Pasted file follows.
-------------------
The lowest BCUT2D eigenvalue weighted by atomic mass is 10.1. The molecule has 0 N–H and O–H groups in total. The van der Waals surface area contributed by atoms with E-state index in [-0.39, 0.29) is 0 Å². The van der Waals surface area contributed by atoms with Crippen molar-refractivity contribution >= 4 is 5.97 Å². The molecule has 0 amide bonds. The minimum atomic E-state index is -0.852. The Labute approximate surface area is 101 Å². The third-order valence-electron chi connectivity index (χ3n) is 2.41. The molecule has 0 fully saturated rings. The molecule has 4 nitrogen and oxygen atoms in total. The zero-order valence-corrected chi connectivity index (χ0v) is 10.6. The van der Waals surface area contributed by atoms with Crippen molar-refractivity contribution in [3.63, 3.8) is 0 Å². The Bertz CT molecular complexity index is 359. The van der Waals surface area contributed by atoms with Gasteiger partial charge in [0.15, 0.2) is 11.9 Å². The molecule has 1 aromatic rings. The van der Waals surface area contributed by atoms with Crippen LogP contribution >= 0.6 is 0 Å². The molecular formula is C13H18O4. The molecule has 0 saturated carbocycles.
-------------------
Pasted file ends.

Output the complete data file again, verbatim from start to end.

The lowest BCUT2D eigenvalue weighted by atomic mass is 10.1. The molecule has 0 N–H and O–H groups in total. The van der Waals surface area contributed by atoms with E-state index in [-0.39, 0.29) is 0 Å². The van der Waals surface area contributed by atoms with Crippen molar-refractivity contribution >= 4 is 5.97 Å². The molecule has 0 amide bonds. The minimum atomic E-state index is -0.852. The Labute approximate surface area is 101 Å². The third-order valence-electron chi connectivity index (χ3n) is 2.41. The molecule has 0 fully saturated rings. The molecule has 4 nitrogen and oxygen atoms in total. The zero-order valence-corrected chi connectivity index (χ0v) is 10.6. The van der Waals surface area contributed by atoms with Crippen molar-refractivity contribution in [3.63, 3.8) is 0 Å². The Bertz CT molecular complexity index is 359. The van der Waals surface area contributed by atoms with Gasteiger partial charge in [0.15, 0.2) is 11.9 Å². The molecule has 1 aromatic rings. The van der Waals surface area contributed by atoms with Crippen LogP contribution >= 0.6 is 0 Å². The molecular formula is C13H18O4. The molecule has 0 saturated carbocycles.